The Pure Pasty Co. in Vi­enna

The Washington Post - - RESTAURANT­S - — Stephanie Witt Sedg­wick

Open­ing a Cor­nish pasty shop in sub­ur­ban Vi­enna might seem like an odd choice, but Michael Burgess thought it was about time.

“I saw the growth of pasty shops in the United King­dom and thought the con­cept would adapt well to the U.S. mar­ket,” says the 49-year-old Cheshire, Eng­land, na­tive and owner of the Pure Pasty Co., who hung out his shin­gle Oct. 1.

The hand-size, moon-shaped sa­vory pies (pro­nounced PASSteas), once a sta­ple of Cor­nish min­ers, are as trendy in Eng­land as cup­cakes are here, ac­cord­ing to Burgess. Judg­ing by the spec­i­mens he and his Amer­i­can chef, Joshua An­drus, are turn­ing out, he might be on to some­thing.

The pasties are baked in an oven placed close to the ser­vice counter, so their aroma works its magic on cus­tomers wait­ing in line.

The shop of­fers a menu of five pasties ($5.99 each), a daily chef ’s spe­cial pasty, house-made soups (12 ounces, $4.49) and sal­ads ($3.99 to $4.49). And yes, Brit­food lovers, there’s also a puff­pas­try sausage roll ($3.75).

Burgess and An­drus, who has worked in the kitchens of Cafe At­lantico, Ger­ard’s Place and Chees­tique, are com­mit­ted to us­ing high-qual­ity in­gre­di­ents, or­gan­i­cally grown and lo­cally sourced when pos­si­ble. They worked to de­velop a pasty crust that is ten­der and fla­vor­ful, yet strong enough to hold a gen­er­ous serv­ing of fill­ing.

The meat-potato-onion Tra­di­tional Style is hearty and per­fect for beef lovers, yet Amer­i­can­ized with a lit­tle cream cheese. Still more Amer­i­can is the Philly, a com­bi­na­tion of chopped, thinly sliced steak, onions, pep­pers and aged pro­volone. The de­li­cious com­bi­na­tion makes for a par­ticu- larly good last bite of the juice­soaked pas­try, which, Burgess says, is the best part of any good pasty. (We agree.) The Cor­nish Masala is a gen­tle primer in In­dian fla­vors. The least suc­cess­ful of the group is the Chicken Proven­cal, with a some­what bland com­bi­na­tion of boiled chicken, leeks, cream and herbes de Provence.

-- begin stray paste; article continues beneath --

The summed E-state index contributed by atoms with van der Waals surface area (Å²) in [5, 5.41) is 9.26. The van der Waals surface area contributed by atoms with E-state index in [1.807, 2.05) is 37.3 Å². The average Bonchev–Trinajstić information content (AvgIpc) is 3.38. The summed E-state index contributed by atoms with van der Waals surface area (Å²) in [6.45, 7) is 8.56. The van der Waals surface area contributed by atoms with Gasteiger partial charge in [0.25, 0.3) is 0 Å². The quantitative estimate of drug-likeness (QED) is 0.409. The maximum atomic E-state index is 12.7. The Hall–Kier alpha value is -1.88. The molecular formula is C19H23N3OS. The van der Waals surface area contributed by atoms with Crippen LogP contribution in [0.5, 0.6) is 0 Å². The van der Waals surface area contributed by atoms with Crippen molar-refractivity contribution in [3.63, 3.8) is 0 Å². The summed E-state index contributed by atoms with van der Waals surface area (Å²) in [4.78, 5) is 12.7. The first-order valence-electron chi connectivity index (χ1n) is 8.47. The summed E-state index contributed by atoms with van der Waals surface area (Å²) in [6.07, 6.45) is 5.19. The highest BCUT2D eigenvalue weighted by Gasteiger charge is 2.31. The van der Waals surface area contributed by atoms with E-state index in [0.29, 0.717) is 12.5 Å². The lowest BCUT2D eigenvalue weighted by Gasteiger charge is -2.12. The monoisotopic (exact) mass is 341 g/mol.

Veg­e­tar­i­ans have the op­tion of the Slow­down Veg­gie, with pota­toes, peas, car­rots, cel­ery, onion and mush­rooms.

The sal­ads — Cae­sar, gar­den and chef ’s — are large enough to share. Soups vary daily, but a creamy tomato soup is the house sta­ple. A daily $8.49 combo in­cludes one pasty and a choice of soup or salad.

The shop is not the only out­let for the pies. Burgess has a food cart ready to go and a spot picked out, one block from the Ballston Metro.

The cart will be open for lunch only, Mon­days through Fri­days, with a planned launch date of Nov. 1, depend­ing on per­mits. (Fol­low their hours and lo­ca­tions on Twit­ter: @purepasty.)

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